Throughout his prolific career, John Baldessari (born 1931) has approached his art through adamantly non-traditional paths. Since the late 1960s, Baldessari has combined snapshots that he takes himself or images from popular culture to make large-scale works. Through surprising juxtapositions, image manipulation, and the use of directive titles or language in the work of art itself, Baldessari continually questions issues of perception and what may be acceptable as 'art.'
Baldessari's work can be broadly defined as belonging to an international "school" of conceptual artists whose works first came to prominence in the 1960s. In conceptual art, the idea that precedes the act of making the object is as important, or more important, than the object itself. With humor and irony Baldessari conveys his constantly evolving ideas. In the mid-1980s, he blocked the faces with colored circles to make celebrities anonymous, rendering them mere "suits." In his most recent series, he uses fragments of facial close-ups and colors them selectively, reinventing their appearances in each successive piece.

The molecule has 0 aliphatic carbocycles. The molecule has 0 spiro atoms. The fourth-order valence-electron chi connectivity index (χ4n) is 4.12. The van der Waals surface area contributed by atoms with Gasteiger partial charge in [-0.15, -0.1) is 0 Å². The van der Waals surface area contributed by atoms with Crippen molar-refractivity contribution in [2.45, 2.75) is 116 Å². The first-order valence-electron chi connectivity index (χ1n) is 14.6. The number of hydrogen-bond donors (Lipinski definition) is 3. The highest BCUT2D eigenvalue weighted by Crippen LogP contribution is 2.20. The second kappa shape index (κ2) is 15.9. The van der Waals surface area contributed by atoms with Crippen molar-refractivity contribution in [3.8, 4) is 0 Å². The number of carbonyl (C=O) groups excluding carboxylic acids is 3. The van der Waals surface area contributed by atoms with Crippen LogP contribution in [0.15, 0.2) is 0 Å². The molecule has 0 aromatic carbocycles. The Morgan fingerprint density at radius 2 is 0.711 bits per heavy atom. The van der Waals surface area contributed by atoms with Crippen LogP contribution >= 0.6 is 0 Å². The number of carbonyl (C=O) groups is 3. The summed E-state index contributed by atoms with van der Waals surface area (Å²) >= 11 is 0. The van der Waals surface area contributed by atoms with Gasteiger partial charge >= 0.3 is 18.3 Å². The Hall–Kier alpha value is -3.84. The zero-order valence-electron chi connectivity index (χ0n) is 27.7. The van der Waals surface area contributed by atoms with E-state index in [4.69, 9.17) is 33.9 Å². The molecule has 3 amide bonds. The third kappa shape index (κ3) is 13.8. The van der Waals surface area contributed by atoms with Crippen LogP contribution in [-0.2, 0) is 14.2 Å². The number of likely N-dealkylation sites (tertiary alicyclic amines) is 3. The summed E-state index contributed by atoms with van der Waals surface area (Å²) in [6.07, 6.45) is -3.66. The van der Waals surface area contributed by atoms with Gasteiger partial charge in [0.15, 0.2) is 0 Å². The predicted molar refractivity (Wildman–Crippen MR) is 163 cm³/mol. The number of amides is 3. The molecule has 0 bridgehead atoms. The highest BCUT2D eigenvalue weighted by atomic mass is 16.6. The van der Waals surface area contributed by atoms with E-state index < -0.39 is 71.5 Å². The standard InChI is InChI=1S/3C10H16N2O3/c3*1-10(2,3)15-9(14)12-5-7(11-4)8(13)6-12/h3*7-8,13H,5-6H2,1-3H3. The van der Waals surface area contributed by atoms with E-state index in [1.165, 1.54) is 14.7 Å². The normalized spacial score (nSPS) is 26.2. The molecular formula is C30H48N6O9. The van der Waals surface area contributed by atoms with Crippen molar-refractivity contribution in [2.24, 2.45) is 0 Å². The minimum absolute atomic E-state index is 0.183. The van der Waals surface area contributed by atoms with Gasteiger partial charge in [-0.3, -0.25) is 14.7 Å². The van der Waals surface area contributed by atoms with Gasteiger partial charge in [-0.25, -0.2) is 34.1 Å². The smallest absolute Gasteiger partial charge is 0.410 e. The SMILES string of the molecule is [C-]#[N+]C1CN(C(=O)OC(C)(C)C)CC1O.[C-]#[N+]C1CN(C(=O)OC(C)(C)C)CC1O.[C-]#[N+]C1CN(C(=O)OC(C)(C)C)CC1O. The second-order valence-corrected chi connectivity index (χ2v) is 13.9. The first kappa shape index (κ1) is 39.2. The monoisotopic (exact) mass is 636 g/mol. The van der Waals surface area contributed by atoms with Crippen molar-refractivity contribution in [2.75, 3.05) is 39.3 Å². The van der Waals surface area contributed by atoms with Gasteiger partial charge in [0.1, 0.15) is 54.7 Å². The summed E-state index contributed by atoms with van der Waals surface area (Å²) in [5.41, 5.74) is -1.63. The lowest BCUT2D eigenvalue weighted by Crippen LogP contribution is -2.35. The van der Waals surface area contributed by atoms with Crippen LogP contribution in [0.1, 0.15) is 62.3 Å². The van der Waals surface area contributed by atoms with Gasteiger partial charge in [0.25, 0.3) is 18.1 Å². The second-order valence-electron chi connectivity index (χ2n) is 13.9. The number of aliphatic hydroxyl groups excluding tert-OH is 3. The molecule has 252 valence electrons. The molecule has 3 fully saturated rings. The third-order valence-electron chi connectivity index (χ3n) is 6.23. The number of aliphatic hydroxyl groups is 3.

His most recent retrospective monograph is John Baldessari: A Different Kind of Order, (Works 1962-1984), 2005 published by the Museum Moderner Kunst Stiftung Ludwig Wien.